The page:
Two lawsuits filed against the Catholic Church on Wednesday include allegations of sexual abuse against two clerics — including a brother who worked at St. Joseph High School in Metuchen.
The suits, brought under the New Jersey Child Sexual Abuse Act and New Jersey Victims’ Rights Bill, allege abuse by Brother Regis Moccia and the Rev. Patrick H. Barrett, both who had not been publicly accused of abuse before Wednesday.
One lawsuit alleges that Moccia, a member of the Brothers of the Sacred Heart, sexually abused a 13- to 14-year-old from approximately 1994 to 1995 while the plaintiff was a student at St. Joseph High School in Metuchen, a school in the Diocese of Metuchen staffed by the religious order.
The other lawsuit alleges that Barrett sexually abused a minor parishioner at St. Anthony of Padua Church in the Port Reading section of Woodbridge from approximately 1983 to 1984 when the plaintiff was 9 to 10 years old.
“The courageous survivors who brought suit today are reclaiming the power that was stolen from them as children,” attorney Greg Gianforcaro said. “We are honored to stand with them in their pursuit of truths that have been hidden for far too long.”
“These survivors are standing up, speaking out and seizing the opportunity afforded by New Jersey’s Child Sexual Abuse Act, which has opened the courthouse doors for survivors of any age to take action for a limited time,” attorney Jeff Anderson said. “It’s time for a reckoning in the Diocese of Metuchen.”
Anthony P. Kearns III, spokesperson and chancellor for the Diocese of Metuchen, said diocesan officials have not received the lawsuit and cannot comment on pending litigation, but "our prayers are with all survivors of abuse, today and always, that they may experience healing and hope."
He said Moccia died in 2002 and Barrett died in 2005.
"Since that time and for nearly 20 years, the Diocese of Metuchen has taken decisive steps forward to ensure there is no room for abuse to fester or remain hidden in the darkness," Kearns said. "The Diocese of Metuchen remains in full compliance with the Dallas Charter – the Charter for the Protection of Children and Young People signed by the U.S. bishops, and since 2002, has required background checks for all clergy, employees and volunteers; safe environment training for all who work or volunteer with children; and has strongly enforced a zero-tolerance policy."
Kearns said the Diocese of Metuchen also relies on a review board to handle every accusation as soon as it is received unless there is an active criminal investigation.
"No cleric who has had a credible accusation of child sexual abuse is in active ministry," he said.
Mark Crawford, the New Jersey director of the Survivors Network of those Abused by Priests, said that the two would have never publicly been named as alleged abusers if New Jersey had not revamped its statute of limitations for victims of child sexual abuse.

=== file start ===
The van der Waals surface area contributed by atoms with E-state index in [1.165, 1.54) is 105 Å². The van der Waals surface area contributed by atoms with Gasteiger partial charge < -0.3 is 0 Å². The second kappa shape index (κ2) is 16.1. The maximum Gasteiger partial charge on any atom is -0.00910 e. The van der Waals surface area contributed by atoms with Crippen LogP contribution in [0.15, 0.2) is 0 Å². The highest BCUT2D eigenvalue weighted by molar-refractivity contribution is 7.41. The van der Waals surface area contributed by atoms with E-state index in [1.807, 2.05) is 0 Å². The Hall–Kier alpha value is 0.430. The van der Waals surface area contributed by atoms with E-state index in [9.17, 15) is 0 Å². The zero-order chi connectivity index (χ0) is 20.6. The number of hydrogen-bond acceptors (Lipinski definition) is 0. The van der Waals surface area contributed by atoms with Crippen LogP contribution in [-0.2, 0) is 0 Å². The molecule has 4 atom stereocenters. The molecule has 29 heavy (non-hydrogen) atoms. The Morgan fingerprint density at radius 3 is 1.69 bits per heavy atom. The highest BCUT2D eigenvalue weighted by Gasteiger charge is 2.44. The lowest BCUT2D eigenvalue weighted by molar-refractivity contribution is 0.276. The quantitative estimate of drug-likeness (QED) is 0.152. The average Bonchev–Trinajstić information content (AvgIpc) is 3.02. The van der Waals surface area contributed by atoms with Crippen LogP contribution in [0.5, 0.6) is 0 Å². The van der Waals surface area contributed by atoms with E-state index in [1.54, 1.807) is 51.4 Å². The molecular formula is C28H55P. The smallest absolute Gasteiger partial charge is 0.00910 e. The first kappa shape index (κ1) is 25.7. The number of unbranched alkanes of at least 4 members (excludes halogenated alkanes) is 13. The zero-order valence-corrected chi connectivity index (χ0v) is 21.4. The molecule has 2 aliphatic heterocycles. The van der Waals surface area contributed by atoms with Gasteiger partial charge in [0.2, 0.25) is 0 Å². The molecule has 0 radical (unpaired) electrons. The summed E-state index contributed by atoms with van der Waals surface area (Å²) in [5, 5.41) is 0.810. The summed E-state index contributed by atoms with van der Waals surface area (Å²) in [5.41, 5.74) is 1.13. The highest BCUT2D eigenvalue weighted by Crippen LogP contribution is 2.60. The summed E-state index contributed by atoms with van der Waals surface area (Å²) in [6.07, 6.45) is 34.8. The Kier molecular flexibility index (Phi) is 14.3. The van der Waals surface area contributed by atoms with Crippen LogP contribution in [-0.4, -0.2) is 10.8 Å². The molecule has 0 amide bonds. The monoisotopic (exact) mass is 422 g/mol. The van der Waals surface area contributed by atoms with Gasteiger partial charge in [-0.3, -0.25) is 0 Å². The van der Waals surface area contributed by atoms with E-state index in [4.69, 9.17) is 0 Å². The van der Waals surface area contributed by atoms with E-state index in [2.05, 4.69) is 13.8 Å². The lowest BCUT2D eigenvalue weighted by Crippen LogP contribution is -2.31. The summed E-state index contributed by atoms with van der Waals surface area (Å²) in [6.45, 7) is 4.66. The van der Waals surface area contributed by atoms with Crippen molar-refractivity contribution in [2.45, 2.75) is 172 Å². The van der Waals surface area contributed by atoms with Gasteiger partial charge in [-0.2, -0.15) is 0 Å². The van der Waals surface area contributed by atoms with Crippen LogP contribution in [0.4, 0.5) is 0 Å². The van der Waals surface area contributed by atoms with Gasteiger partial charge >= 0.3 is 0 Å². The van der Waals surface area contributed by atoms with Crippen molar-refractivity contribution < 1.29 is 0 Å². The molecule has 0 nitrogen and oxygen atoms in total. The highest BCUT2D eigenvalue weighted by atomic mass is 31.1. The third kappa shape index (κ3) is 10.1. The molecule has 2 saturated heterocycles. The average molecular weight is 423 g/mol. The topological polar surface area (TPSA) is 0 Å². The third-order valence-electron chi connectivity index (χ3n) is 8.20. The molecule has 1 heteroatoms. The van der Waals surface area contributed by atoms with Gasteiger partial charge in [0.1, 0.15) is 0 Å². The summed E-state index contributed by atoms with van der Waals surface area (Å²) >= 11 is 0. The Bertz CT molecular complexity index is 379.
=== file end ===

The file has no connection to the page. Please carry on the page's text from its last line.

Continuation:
"Such laws have empowered victims empowered victims to come forward, start healing and get information into the public that well help protect children and our communities," Crawford said.
Both plaintiffs filed their lawsuits anonymously in state Superior Cour in New Brunswick.
One lawsuit, which names St. Joseph High School and the Brothers of the Sacred Heart as defendants in addition to the Diocese of Metuchen, claims Moccia "engaged in unpermitted sexual contact with plaintiff."
The lawsuit claims that the Diocese of Metuchen, St. Joseph and the Brothers of the Sacred Heart knew or should have known that Moccia "was a danger to children" before he allegedly sexually assaulted the plaintiff and that prior to the sexual abuse they should have learned Moccia "was not fit to work with children."
Instead, they negligently allowed Moccia to work with children, according to the lawsuit.
The defendants knew, or should have known, that the Diocese of Metuchen, St. Joseph and the Brothers of the Sacred Heart "had numerous agents who had sexually molested children," the lawsuit claims. The defendants knew, or should have known, "that child molesters have a high rate of recidivism," it claims.
The defendants knew, or should have known, "that some of the leaders and people working in Catholic institutions within the diocese were not safe and that there was a specific danger of child sex abuse for children participating in their youth programs," the lawsuit claims.
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The other lawsuit details how the plaintiff participated in youth and church activities at St. Anthony of Padua while growing up in a devout Roman Catholic family in the early 1980s.
The plaintiff's family knew Barrett and placed their trust in him, but that trust was betrayed when plaintiff was around 9 or 10 years old when "Barrett engaged in unpermitted sexual contact with plaintiff," according to the lawsuit.
The diocese failed to protect the plaintiff from a child sexual abuser, according to the lawsuit, and breached its duty to by failing to warn the plaintiff’s family of the risk that Barrett posed and "the risks of child sexual abuse in Catholic institutions."
The diocese also "violated a legal duty by failing to report known and/or suspected abuse of children" by Barrett or its other priests and employees to the child protection agencies, police and law enforcement, according to the lawsuit.
As a result of this abuse, the plaintiff has suffered and will continue to suffer severe and permanent emotional distress, embarrassment, loss of self-esteem, humiliation, physical, personal and psychological injuries, according to the lawsuit.
The plaintiff has incurred expenses for psychological treatment, therapy and counseling as a result of the abuse, the lawsuit says
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